But other places along the border it’s 100%. Everybody they catch, they Streamline. And so it varies from sector to sector but the point is now, thanks to every single day since 2005, and it went from Texas all the way to the Arizona/California border. Nearly 60% of all federal convictions now thanks to Streamline are of Latinos. And as Angela Davis said in her letter that she sent to the judge on our behalf, prisons in the United States are filled. Operation Streamline guarantees that prisons now are being filled with black and brown bodies.
KGNU: You mentioned that you got a letter from Angela Davis on your behalf. Who else did you get letters from and what did they write about?
Gabriel Schivone: Cornell West, Noam Chomsky, Aviva Chomsky, Joseph Nevins, experts in criminal justice and geography professors, community members, my mom, family members. Ordinary people sent in letters. Cornell West in his colorful language said things like, “Operation Streamline is not justice. To me justice is what love looks like in public and those defendants had love in their hearts when they chained themselves to the buses and prevented those buses from taking undocumented migrants to get criminalized.”
They all were urging the judge to, after railing Operation Streamline, they urged the judge to give us no more than time served.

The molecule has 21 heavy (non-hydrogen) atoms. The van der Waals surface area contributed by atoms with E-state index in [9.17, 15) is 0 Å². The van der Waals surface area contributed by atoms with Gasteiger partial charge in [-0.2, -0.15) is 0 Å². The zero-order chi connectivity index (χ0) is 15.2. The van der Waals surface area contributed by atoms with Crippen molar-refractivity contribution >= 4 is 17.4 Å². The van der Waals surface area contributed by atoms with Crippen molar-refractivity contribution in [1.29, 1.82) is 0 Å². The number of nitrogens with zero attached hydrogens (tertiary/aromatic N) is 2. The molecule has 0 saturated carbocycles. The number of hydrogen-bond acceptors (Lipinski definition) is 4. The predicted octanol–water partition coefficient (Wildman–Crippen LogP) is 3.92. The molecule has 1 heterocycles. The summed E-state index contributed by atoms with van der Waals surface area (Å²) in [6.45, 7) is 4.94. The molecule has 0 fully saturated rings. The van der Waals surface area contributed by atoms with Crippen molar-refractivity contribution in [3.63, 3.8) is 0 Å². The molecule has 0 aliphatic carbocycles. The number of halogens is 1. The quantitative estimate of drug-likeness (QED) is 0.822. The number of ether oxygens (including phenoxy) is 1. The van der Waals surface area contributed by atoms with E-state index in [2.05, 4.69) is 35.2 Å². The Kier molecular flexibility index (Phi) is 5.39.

KGNU: And your final statement as you’re about to go into your sentencing hearing.
Gabriel Schivone: Around the same time that people’s lives are being legally disabled as my lawyer said earlier, something about them, and I do everything I do to draw attention to that to end it one day.
After hearing testimony, Judge Susan Bacall sentenced the group to time served, in contradiction to prosecution request for a community service sentence of 150 hours. For most, time served comprised 14 hours.
Operation Blockade Action October 11, 2013 (courtesy of No More Deaths):
(photo bottom right) One person in shackles aboard a blockaded bus gestures to activists in appreciation.
Sentencing of activists July 20, 2015 (photos: KGNU News):